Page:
Release Date ~ October 5, 2009
Dial ~ Penguin
Hardcover personally purchased
She is the last of her kind...
It is not a peaceful time in the Dells. In King City, the young King Nash is clinging to the throne, while rebel lords in the north and south build armies to unseat him. War is coming. And the mountains and forest are filled with spies and thieves. This is where Fire lives, a girl whose beauty is impossibly irresistible and who can control the minds of everyone around her.
Exquisitely romantic, this companion to the highly praised Graceling has an entirely new cast of characters, save for one person who plays a pivotal role in both books. You don’t need to have read Graceling to love Fire. But if you haven’t, you’ll be dying to read it next.
After finishing Graceling, I immediatley jumped into Fire although I was curious to see how I would find it; I knew it was a companion novel and thus doesn't direclty deal with the same characters and events in Graeling, but I was optimistic that Kristin Cashore could lure me in to this new story!
Thankfully, I wasn't wrong about that- and I don't think I could pick a favourite out of Fire or Graceling. I adored them both, but for very different reasons :) But Fire clearly establishes Kristin as an author to be watched and one of the best found in modern YA.
- A book that stands all on its own:
Fire doesn't rely on anything from Graceling to make it a great book; it easily stands all on its own as a new favourite, with diverse & fascinating characters and an equally intriguing storyline. Moreover, I was impressed that Fire stood out as a completely separate story from Graceling. I was wary that the storylines and characters would be eerily similar to those found in Graceling and was pleased when I discovered that they weren't! There is one thread that remains familiar between the two, but ultimately the pair give us a fuller sense of the world Fire and Katsa live in. And even the Dells is such a different world from the one encountered in Seven Kingdoms.
- But it keeps the good elements of Graceling:
Books like this can also turn out another way, when they strike gold once and then try so hard to be different in the second book that they completely miss what made them so enjoyable in the first place. This isn't the case with Fire. You still have contemporary issues being discussed in a fantasy world, plenty of action, romance, and an high stakes. ALSO: I need to add here that I'm a HUGE fan of natural, slow-building, gradual romances. I found that (and loved it) in Graceling and Fire has that as well, so that's a HUGE win in my books! :)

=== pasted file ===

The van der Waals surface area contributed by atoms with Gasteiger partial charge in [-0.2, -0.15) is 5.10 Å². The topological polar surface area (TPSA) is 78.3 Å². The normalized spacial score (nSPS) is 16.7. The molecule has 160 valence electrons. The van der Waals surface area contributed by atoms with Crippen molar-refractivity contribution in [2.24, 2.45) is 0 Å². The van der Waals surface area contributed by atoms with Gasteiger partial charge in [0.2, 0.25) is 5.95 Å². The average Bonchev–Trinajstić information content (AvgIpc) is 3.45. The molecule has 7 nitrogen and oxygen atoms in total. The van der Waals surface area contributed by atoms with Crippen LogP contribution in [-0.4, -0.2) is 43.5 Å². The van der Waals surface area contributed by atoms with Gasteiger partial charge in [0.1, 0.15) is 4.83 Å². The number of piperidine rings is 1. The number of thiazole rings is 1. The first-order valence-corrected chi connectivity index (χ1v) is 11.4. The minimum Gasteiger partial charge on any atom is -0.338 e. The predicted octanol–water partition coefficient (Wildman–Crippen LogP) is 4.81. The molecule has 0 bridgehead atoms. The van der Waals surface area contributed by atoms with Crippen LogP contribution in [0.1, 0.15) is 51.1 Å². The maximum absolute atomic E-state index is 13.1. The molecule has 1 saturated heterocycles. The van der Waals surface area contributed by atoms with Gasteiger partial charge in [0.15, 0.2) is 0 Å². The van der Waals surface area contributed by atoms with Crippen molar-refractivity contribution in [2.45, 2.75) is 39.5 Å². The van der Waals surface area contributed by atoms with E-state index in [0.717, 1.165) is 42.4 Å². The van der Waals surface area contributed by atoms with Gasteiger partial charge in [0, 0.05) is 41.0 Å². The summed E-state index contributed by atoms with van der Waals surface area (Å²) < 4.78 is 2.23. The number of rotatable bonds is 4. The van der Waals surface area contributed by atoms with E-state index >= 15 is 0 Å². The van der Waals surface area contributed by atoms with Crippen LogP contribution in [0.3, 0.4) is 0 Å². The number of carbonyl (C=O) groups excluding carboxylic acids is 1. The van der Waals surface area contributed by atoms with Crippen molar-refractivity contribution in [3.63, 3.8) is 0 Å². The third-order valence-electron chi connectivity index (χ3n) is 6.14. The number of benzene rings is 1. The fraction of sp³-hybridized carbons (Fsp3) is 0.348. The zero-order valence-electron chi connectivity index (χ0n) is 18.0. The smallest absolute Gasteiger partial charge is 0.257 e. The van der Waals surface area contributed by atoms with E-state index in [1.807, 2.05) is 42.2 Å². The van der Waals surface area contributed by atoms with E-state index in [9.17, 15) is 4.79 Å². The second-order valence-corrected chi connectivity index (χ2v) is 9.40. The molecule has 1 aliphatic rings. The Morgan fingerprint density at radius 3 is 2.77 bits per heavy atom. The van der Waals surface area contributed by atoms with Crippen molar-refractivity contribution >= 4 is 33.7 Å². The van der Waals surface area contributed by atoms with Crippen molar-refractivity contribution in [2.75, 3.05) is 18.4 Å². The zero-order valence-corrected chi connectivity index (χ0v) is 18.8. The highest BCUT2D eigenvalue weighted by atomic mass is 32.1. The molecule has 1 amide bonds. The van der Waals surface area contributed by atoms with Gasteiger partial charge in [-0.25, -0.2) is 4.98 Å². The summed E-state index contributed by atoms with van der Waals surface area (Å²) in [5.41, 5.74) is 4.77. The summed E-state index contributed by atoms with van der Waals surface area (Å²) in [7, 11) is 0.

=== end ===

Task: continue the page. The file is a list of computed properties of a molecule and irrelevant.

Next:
- A focus on relationships:
Fire features a large number of extraordinarly complex and interwoven relationships, something that I found particularly interesting to read about and seems to be a partial focus of the story. It's fascinating seeing how these characters interact with one another and how they react differently towards others, and it's these relationships that truly set the stage for the rest of the novel. It's truly a remarkable feat to capture such realistic portrayals of relationships and interactions between people in writing.
- Fire & Brigan are NOT Katsa & Po:
It's understandable that a comparison between these four would be made, but I was relieved to find out that they are completely different types of people with rather opposite personalities. Marriage makes Katsa nervous and she's more focused on her actions and what she can actively accomplish; Fire desires commitment and a family more than anything, but she fears it as well and puts a lot of time into thinking things through. Similarily, Po and Brigan are different types of men as well.
Kristin Cashore's books are so rich in detail and familiarities that it's hard to believe aren't real, and that this is a fantasy world. But the issues she raises (love, relationships, sex, female empowerment, etc.) aren't foreign to us and I think this is where their true impact lies.